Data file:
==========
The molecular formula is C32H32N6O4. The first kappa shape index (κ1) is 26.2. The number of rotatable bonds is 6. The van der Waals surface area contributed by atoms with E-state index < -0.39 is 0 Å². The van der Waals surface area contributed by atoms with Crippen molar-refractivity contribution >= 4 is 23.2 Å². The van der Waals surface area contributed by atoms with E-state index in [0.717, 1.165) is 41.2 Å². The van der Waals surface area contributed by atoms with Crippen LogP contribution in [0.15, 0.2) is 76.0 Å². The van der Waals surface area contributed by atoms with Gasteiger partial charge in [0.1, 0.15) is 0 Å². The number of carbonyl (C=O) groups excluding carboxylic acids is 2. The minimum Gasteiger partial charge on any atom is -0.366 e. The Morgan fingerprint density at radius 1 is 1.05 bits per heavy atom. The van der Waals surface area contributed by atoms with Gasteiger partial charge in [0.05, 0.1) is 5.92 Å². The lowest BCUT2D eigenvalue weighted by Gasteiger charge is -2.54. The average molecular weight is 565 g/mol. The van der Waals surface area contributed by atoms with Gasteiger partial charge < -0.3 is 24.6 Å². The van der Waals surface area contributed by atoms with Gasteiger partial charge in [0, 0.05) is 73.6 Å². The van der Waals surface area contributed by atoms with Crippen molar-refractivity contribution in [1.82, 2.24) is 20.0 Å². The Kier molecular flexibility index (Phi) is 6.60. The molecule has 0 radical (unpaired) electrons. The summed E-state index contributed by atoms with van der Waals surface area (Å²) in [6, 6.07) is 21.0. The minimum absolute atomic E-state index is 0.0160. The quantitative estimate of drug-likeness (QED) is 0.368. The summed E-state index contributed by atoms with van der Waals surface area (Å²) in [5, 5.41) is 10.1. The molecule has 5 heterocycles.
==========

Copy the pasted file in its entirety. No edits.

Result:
The molecular formula is C32H32N6O4. The first kappa shape index (κ1) is 26.2. The number of rotatable bonds is 6. The van der Waals surface area contributed by atoms with E-state index < -0.39 is 0 Å². The van der Waals surface area contributed by atoms with Crippen molar-refractivity contribution >= 4 is 23.2 Å². The van der Waals surface area contributed by atoms with E-state index in [0.717, 1.165) is 41.2 Å². The van der Waals surface area contributed by atoms with Crippen LogP contribution in [0.15, 0.2) is 76.0 Å². The van der Waals surface area contributed by atoms with Gasteiger partial charge in [0.1, 0.15) is 0 Å². The number of carbonyl (C=O) groups excluding carboxylic acids is 2. The minimum Gasteiger partial charge on any atom is -0.366 e. The Morgan fingerprint density at radius 1 is 1.05 bits per heavy atom. The van der Waals surface area contributed by atoms with Gasteiger partial charge in [0.05, 0.1) is 5.92 Å². The lowest BCUT2D eigenvalue weighted by Gasteiger charge is -2.54. The average molecular weight is 565 g/mol. The van der Waals surface area contributed by atoms with Gasteiger partial charge < -0.3 is 24.6 Å². The van der Waals surface area contributed by atoms with Gasteiger partial charge in [0, 0.05) is 73.6 Å². The van der Waals surface area contributed by atoms with Crippen molar-refractivity contribution in [1.82, 2.24) is 20.0 Å². The Kier molecular flexibility index (Phi) is 6.60. The molecule has 0 radical (unpaired) electrons. The summed E-state index contributed by atoms with van der Waals surface area (Å²) in [6, 6.07) is 21.0. The minimum absolute atomic E-state index is 0.0160. The quantitative estimate of drug-likeness (QED) is 0.368. The summed E-state index contributed by atoms with van der Waals surface area (Å²) in [5, 5.41) is 10.1. The molecule has 5 heterocycles.